As I came into the new year I decided that this year would be different. I would stop dreaming and start doing. I made a list of goals for myself and on that list was to run a 10K. I knew if I was going to accomplish this I’d have to start running more often and to make sure I’d do that I signed up for the Seacoast Race Series. To complete the series you must run 6 of the 8 races offered, with two exceeding 5K in length. I noticed the first 10K of the series was the Market Square Day 10K which was on June 9th, so I signed up!
Race day arrived and my mom, who signed up as a walker, and I headed over to Portsmouth. Both of our stomachs were in knots. We were feeling anxious but excited. Adding to my butterflies was the “secret” goal I set for myself of running the 10k in under an hour.
The race started off very slowly as there were 2000 runners crowded into narrow downtown streets. When I saw the first mile marker and my time was over 10 minutes I was a little disappointed. I wouldn’t make it in under an hour if I kept that pace and I didn’t feel like I could move too much faster for another 50 minutes. Luckily I had my iPod blasting which helped me to pick up my pace a bit and I’m pretty sure the kids who were spraying hoses and holding sprinklers saved me from passing out along the way.
I came to a point in the race around the last mile or so where we had to run up a dirt hill which I was dreading. My legs were feeling like jelly and my body was begging me to stop but I kept telling myself to just keep on going, to not stop. As I was wrapped up in my own self-pity I noticed a woman running toward me. I turned down my music and heard her ask us to move to the other side of the road because an ambulance was on its way. I then looked behind me and watched her run more frantically down the road yelling to people to move to the opposite side of the road. I looked ahead and saw a man laying on the side of the road with several people kneeling around him, pouring water on his face and yelling desperately. Suddenly several of the by-standers stood up and began screaming at runners to move so that the ambulance could get through. I realized this was serious as the man was not moving and those surrounding him looked very concerned. I shared a look of fear and hope with the woman running next to me, said a prayer, and from there on out I don’t remember a whole lot of the race. I did a lot of thinking and realized that there will come a day when I wont be able to do this anymore and I better run as best as I could and not stop until I reached the finish line. I had no excuses and realized I was lucky to be alive and to be running this race.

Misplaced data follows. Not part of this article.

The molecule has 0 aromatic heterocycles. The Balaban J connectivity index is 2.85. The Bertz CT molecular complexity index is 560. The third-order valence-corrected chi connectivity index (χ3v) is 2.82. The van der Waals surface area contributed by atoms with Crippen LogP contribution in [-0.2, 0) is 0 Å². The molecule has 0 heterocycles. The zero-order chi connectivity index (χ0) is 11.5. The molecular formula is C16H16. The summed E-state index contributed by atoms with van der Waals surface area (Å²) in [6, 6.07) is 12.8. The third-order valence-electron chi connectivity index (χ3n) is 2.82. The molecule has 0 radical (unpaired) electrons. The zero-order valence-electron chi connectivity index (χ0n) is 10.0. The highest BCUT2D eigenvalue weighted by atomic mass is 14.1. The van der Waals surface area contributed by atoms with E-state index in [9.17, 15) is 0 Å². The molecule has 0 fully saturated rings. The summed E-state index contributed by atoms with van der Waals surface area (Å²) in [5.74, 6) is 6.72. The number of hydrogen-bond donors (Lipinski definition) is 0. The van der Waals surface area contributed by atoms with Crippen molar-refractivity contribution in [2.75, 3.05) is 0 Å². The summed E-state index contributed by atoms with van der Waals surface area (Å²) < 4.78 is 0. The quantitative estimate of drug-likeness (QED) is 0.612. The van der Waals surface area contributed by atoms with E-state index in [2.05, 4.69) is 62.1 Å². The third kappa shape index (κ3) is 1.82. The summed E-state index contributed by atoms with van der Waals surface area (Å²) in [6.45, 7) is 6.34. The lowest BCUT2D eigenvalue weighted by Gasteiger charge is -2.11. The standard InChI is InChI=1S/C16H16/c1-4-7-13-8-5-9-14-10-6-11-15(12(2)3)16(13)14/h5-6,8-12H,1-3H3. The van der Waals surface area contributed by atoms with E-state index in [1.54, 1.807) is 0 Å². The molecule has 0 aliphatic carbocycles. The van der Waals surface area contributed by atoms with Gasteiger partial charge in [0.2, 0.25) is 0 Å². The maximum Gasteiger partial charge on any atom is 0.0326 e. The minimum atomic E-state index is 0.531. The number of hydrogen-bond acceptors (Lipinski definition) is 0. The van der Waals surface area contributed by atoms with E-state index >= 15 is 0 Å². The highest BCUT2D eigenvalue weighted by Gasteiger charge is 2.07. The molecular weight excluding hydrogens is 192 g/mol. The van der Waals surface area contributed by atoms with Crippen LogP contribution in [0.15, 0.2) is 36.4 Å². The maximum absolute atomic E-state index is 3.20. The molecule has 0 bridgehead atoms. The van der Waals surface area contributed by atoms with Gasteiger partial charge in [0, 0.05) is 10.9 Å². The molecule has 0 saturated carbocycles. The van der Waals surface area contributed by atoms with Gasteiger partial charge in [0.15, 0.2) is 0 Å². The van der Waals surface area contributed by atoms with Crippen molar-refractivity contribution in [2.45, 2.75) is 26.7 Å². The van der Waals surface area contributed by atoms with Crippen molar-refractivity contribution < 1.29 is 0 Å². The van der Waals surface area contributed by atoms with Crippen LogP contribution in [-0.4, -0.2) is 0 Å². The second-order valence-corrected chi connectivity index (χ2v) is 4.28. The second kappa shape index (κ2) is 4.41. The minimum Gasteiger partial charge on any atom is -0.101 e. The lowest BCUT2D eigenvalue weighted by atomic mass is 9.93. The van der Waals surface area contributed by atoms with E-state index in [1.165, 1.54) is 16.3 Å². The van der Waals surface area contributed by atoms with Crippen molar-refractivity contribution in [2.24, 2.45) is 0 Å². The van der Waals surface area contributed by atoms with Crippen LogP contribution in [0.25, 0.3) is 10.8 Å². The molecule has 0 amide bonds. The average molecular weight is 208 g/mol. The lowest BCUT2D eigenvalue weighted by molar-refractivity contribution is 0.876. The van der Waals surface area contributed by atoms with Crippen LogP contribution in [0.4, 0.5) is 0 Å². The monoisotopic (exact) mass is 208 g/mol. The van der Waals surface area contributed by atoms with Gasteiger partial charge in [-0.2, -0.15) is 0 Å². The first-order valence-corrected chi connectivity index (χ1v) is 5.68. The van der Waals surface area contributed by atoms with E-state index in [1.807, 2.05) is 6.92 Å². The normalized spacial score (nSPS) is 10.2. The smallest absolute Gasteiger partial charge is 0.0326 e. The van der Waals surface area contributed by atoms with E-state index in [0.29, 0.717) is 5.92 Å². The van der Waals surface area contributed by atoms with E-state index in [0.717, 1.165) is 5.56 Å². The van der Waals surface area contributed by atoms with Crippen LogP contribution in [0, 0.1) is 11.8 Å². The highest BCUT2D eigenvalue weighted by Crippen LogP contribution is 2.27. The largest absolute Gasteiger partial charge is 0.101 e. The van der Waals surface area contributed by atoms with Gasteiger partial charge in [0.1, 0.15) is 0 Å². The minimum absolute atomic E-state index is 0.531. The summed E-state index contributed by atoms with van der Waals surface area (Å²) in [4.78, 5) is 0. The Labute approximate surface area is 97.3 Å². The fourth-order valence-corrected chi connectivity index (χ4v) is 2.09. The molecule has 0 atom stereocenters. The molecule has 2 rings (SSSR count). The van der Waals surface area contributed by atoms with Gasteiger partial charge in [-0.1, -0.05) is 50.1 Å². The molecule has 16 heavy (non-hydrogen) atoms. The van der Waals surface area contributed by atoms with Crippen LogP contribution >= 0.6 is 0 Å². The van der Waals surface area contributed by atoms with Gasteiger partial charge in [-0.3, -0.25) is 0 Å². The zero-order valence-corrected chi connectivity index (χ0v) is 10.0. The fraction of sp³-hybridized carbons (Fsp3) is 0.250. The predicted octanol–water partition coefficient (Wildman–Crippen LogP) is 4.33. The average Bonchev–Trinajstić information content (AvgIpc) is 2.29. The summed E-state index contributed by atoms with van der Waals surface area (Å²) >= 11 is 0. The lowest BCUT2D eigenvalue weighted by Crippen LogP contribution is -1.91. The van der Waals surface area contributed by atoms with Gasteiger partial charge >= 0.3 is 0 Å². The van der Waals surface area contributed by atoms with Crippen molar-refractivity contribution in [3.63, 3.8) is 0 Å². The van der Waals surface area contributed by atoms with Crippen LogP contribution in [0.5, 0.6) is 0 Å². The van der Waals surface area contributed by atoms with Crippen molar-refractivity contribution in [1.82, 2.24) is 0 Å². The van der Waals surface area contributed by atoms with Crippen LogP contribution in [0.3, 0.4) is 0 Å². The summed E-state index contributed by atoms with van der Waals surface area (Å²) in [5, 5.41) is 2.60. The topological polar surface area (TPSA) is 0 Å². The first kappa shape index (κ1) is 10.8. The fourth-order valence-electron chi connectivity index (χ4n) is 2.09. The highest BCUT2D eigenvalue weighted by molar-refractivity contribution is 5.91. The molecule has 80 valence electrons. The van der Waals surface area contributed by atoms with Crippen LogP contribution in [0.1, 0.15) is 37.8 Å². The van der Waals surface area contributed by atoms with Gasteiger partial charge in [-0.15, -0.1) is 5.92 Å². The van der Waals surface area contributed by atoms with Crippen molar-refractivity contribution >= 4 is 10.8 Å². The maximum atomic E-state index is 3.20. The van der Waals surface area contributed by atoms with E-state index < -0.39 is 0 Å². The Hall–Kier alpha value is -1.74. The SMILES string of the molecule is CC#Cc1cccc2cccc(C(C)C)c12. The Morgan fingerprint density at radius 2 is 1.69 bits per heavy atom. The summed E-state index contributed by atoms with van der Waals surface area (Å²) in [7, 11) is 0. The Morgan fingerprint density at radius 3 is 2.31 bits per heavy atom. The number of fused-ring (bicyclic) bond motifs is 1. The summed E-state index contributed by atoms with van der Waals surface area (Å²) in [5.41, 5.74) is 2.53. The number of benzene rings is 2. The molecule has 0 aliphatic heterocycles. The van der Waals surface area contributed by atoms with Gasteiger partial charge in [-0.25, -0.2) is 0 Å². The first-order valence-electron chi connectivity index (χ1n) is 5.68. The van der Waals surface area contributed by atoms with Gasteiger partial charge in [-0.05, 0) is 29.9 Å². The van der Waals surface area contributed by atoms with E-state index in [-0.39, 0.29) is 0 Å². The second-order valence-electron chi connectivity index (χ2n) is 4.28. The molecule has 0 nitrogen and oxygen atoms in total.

I ended up reaching my goal and ran the race in a time of 59:29. My mom and I agreed before the race that we’d meet at the finish line and I would be there at the 1:30:00 mark as that was her goal. To my surprise as I was catching my breath and stretching in the shade, I saw my mom walk past me. I got her attention and she walked toward me with her beautiful smile shining across her face. I asked how she had finished so fast and she told me that she ran a lot of the course. Her time was 1:13:12! She did amazing and I’m so proud of her! We both felt great and were grateful that the race was over. We did what we set out to do and we both reached our goals!
I realized a lot during that race. You can truly accomplish anything you want to, no matter how difficult the task may seem. Through an unfortunate event I was able to feel appreciation for this life and the fact that I am able to run and do whatever I wish to do with my time here on Earth. I later found out that the man who had collapsed went into cardiac arrest but was later revived, thank God!
Now that I can cross “run a 10K” off my to-do list of 2012, it’s on to the next. I’ve set a goal to climb all of the 4000-foot mountains of New Hampshire. I’ve always thought of doing this but have never taken any steps toward accomplishing it. The last time that I was staying at my parent’s camp I discovered a book my dad created of his adventures in climbing the 4000-foot mountains and I became inspired. I decided it’s time for me to continue my own goal of conquering the 40+ mountains. I’ve already climbed six of them with my dad years ago and I’m continuing my journey this Friday when my dad and I will hike two of the 4,000+ foot mountains and I can’t wait!
What goals do you have? Are there things you’ve always thought about doing but never have? What are you doing to accomplish these goals? We only live once. Don’t take your time for granted!